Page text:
Kobe can create any shot for himself, and still has the ability to blow by younger guys.
Kobe's competitive fire is what makes him a great closer, and only in the last few seasons has this fire become a raging flame.
Since Shaquille O'Neal left Los Angeles, Kobe Bryant has been on a mission to prove he can lead the Lakers to the promised land as the number one guy.
Bryant has his Lakers team attempting to win their third consecutive NBA title this season, and if he does accomplish that, he will be elevated to a class very few players are a part of.
Kobe has become a player who demands the ball in crunch time, and his confidence is contagious for his teammates.
Kobe has unlimited range on the floor and is an excellent foul shooter. Even if he's shooting poorly on a particular night, he only needs one final shot to beat you.
3.) Sam Jones
Unfortunately, I could not find a photo of Sam Jones, but if you are a basketball fan, look up a picture and the accomplishments of Boston Celtics legend Sam Jones.
Sam Jones' legacy of a clutch player is summed up in a few statistics.
Jones is the NBA's most dominant player ever in decisive game sevens
He was 9-0 and averaged 27ppg in his career in game sevens.
In the 1969 NBA Finals (see above video), Jones forced a game seven with a game winning shot in game six vs. the Los Angeles Lakers.
No player has shined brighter when the entire season comes down to one game than Sam Jones.
Celtics legend Bill Russell has a quote about Jones which sums up the respect Sam has around the NBA.
"In the seventh game of a championship series, I'll take Sam over any player who's ever walked on a court" - Bill Russell.
2.) Michael Jordan
When I was a kid, I would always pretend I was Michael Jordan attempting a last second buzzer beater to win the NBA championship.
For a generation of basketball fans, Jordan was the epitome of clutch and the ultimate closer of the last 20 years.
As a six year old, my dad took me to the Boston Garden to see the historic 1996 Chicago Bulls play the Boston Celtics. My father told me to watch how Jordan and his team played the game, and even as a young kid, I understood how great MJ was.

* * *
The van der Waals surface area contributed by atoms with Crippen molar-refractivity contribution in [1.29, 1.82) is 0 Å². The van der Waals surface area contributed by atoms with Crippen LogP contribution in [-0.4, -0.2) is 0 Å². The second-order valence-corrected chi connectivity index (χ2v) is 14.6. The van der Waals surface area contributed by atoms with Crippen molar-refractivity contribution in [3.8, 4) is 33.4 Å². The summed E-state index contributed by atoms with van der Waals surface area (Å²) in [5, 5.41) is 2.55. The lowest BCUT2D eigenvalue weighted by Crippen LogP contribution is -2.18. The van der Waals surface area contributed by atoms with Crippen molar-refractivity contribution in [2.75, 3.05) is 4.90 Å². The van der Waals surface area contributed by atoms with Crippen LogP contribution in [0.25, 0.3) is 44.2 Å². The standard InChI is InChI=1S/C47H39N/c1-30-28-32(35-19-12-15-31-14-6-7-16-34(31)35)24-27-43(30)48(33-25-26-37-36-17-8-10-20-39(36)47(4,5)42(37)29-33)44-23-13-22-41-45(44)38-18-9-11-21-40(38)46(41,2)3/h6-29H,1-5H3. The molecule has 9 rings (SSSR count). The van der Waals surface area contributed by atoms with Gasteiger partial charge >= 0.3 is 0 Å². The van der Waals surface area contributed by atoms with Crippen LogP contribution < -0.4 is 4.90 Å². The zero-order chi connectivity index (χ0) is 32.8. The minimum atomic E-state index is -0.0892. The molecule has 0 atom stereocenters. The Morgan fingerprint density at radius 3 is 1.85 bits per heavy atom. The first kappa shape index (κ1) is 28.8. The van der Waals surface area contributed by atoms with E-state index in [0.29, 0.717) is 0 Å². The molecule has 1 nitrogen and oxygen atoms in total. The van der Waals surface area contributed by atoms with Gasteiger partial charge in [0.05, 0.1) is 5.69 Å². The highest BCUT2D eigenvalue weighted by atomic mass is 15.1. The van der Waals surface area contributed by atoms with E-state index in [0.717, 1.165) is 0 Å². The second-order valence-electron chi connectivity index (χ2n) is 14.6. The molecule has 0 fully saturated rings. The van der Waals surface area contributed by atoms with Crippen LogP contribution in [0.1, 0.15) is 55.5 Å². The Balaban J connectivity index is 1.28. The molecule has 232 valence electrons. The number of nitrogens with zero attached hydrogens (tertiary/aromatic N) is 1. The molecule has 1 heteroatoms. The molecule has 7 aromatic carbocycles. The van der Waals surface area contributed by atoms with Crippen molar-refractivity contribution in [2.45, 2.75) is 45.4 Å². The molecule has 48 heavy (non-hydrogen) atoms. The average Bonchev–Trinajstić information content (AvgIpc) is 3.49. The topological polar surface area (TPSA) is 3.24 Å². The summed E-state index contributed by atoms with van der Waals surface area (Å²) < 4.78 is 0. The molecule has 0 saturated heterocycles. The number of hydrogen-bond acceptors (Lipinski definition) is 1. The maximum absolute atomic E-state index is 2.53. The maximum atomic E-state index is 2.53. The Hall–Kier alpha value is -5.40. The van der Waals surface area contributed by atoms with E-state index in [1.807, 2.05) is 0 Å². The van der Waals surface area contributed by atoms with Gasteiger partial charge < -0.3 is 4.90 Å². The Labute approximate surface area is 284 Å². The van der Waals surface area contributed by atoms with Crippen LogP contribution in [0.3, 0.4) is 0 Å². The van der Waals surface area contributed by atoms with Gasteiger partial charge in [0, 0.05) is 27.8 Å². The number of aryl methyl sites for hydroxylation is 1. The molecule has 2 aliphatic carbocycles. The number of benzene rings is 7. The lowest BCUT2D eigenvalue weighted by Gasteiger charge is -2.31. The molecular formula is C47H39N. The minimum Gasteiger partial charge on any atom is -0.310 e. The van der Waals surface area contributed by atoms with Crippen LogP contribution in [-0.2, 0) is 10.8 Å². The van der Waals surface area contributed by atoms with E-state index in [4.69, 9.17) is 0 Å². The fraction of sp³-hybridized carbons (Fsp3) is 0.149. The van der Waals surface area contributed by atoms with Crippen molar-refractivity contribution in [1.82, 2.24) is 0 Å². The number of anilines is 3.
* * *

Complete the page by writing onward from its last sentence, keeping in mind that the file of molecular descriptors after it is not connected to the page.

The list of Jordan's buzzer beaters and late game heroics is too long to count, and when the playoffs arrived, Jordan always had special moments for NBA fans to witness.
Michael Jordan has torched some of the NBA's best defensive teams ever in the postseason, including some very physical teams from New York and Detroit.
With the game on the line, everyone knew Jordan was going to win or lose the game, and more often than not, he led the Bulls team to victory.
1.) Larry Bird
Larry Bird is the best basketball player ever. There was nothing he couldn't do.
Critics said he couldn't jump, but he would grab 10 rebounds in hundreds of games. People said he wasn't fast, yet he'd lead the fast break often.
Bird was a fearless competitor and the best clutch player ever. Unlike Michael Jordan, Bird played in a much more competitive and physical era of basketball.
Bird's greatness can be shown by his NBA Finals performances. In the clinching sixth game of the 1986 NBA Finals, Bird recorded a triple double, leading the Celtics past the Houston Rockets for the team's 16th NBA title.
Bird's playoff heroics go beyond NBA Finals games, and his steals in Game 5 of the 1985 eastern conference finals and in Game 5 of the 1987 conference finals are examples of how his defense won many games for the Celtics.
Larry would walk up to opposing players seconds before he would attempt a game winning shot and tell them where he was going to shoot it from. He would then take the ball and win the game right where he said he would.
Larry Bird is the first guy you want with the ball in the final seconds of an important game.
Magic Johnson once said, " A lot of black guys ask me was Larry Bird really that good? And I tell them, Larry Bird was so good, it was frightening."
Review: Who Got Left Off The List?
Here is my list of the greatest closers in NBA history. These players are the epitome of clutch.
I tried to not ignore the older players from the 1960-70's. Many of these guys are often forgotten in lists like these, and their accomplishments should not be ignored, especially those of Sam Jones.
Choosing between Bird and Jordan was touch, but I felt the teams Larry beat in the 1980's were far better than Jordan's competitors in the 1990's.
Please let me know who you think I left out or any picks you think I got wrong.
Either way you construct this list, there's going to be many Celtics and Lakers players.